New CNN polls underscore why Republicans – who widely view maintaining control of the House as a long-shot but see turning out conservatives in key Senate races as an opportunity to expand their majority there – are all-in on a strategy of fear-mongering over racial divides.
In Arizona, 50% of Republican likely voters say immigration is the most important issue – up from 35% in September. And in Nevada, 42% of Republican likely voters identified immigration as the most important issue, an increase from 28% in September. Both states feature competitive Senate races.
What’s not clear: Whether Republican voters’ shifting views are a response to Trump’s messaging, or whether Trump and other GOP candidates are shifting their messaging as a reaction to the movement in their base.
Some Republicans running in more moderate territory have broken with Trump over his fear mongering on immigration. Rep. Carlos Curbelo, a Florida Republican running for re-election in a district Hillary Clinton won in 2016, called the new web ad “part of a divide-and-conquer strategy.”
“I hope this doesn’t work. I hope that type of strategy starts failing in our country,” Curbelo told CNN’s “New Day” Thursday morning.
However, candidates and outside groups in other competitive races where Republicans’ primary concern is turning out their base are also airing ads stoking fears about the group of migrants.
The Congressional Leadership Fund, the House Speaker Paul Ryan-aligned super PAC, launched an ad in Minnesota’s 1st District – a largely pro-Trump district that is among the GOP’s best chances of flipping a House seat – casting Democratic candidate Dan Feehan as “weak on border security, soft on crime.”
“A caravan of illegal immigrants marching on America. Over 7,000 strong, the caravan is full of gang members and criminals,” a narrator says. It has aired 124 times, per Kantar/CMAG.
In South Carolina’s 1st District, Republican Katie Arrington highlights “an MS-13 killer arrested in the Low Country; a caravan of illegal immigrants marching on our border; Democrat Joe Cunningham, campaigning with the sanctuary city mayor of L.A.; the Pelosi agenda, open borders, undermining law enforcement.” It has aired 125 times, per Kantar/CMAG.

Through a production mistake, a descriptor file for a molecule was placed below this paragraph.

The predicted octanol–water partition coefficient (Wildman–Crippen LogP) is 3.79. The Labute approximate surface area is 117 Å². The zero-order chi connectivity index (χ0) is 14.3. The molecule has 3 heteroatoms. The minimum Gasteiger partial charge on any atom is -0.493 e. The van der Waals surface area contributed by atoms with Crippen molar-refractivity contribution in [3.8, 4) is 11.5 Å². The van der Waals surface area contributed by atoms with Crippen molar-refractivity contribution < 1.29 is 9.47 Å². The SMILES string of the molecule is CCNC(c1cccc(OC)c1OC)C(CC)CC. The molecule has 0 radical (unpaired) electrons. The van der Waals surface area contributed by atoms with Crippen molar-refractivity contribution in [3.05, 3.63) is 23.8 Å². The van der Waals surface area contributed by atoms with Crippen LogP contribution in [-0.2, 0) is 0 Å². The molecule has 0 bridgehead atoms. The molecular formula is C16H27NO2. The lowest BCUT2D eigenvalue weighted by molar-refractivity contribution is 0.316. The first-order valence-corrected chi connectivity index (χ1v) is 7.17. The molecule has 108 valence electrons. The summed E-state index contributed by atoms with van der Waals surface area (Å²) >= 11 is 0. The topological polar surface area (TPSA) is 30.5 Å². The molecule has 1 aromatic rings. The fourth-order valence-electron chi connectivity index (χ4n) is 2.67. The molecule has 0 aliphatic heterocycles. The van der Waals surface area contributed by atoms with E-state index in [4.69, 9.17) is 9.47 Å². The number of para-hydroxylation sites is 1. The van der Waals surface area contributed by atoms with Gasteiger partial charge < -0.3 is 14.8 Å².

A GOP group in Texas aired an ad accusing Democratic Rep. Beto O’Rourke, who is challenging Republican Sen. Ted Cruz, of cheering on the migrants. “The caravan is coming, some say criminals among them. But there’s Beto O’Rourke, cheering them on,” a narrator says.
Two other Republican Senate candidates, state Sen. Leah Vukmir in Wisconsin and Corey Stewart in Virginia, have also advertised about the “caravan.” Stewart’s ad has run 469 times, per Kantar/CMAG.
In Kansas, Republican gubernatorial candidate and staunch Trump ally Kris Kobach uses footage of Fox News personality Tucker Carlson discussing the group of migrants growing “more massive by the day.”
What those candidates all have in common: They need to jolt the conservative base before Tuesday’s midterms. In Blackburn and Cruz’s cases, both will win if Republicans turn out to vote. The same is true in Minnesota’s 1st District, where Republican Jim Hagedorn hopes to win the retiring Rep. Tim Walz’s seat. In Vukmir and Stewart’s cases, both are underdogs worried that Republican voters will sit out the race.
On most of the map – especially the states and districts where the partisan makeup is more balanced – Republicans have generally not made the “caravan” their focal point in the closing days of the midterms. Still, most aren’t displeased to see Trump driving a cultural message of fear.
“It’s incendiary, I get it,” one Nevada Republican said of the Trump ad. “It’s a turnout game, and it fires up people on both sides.”
CNN’s Aaron Kessler, Jennifer Agiesta, Jim Acosta and Stephen Collinson contributed to this report.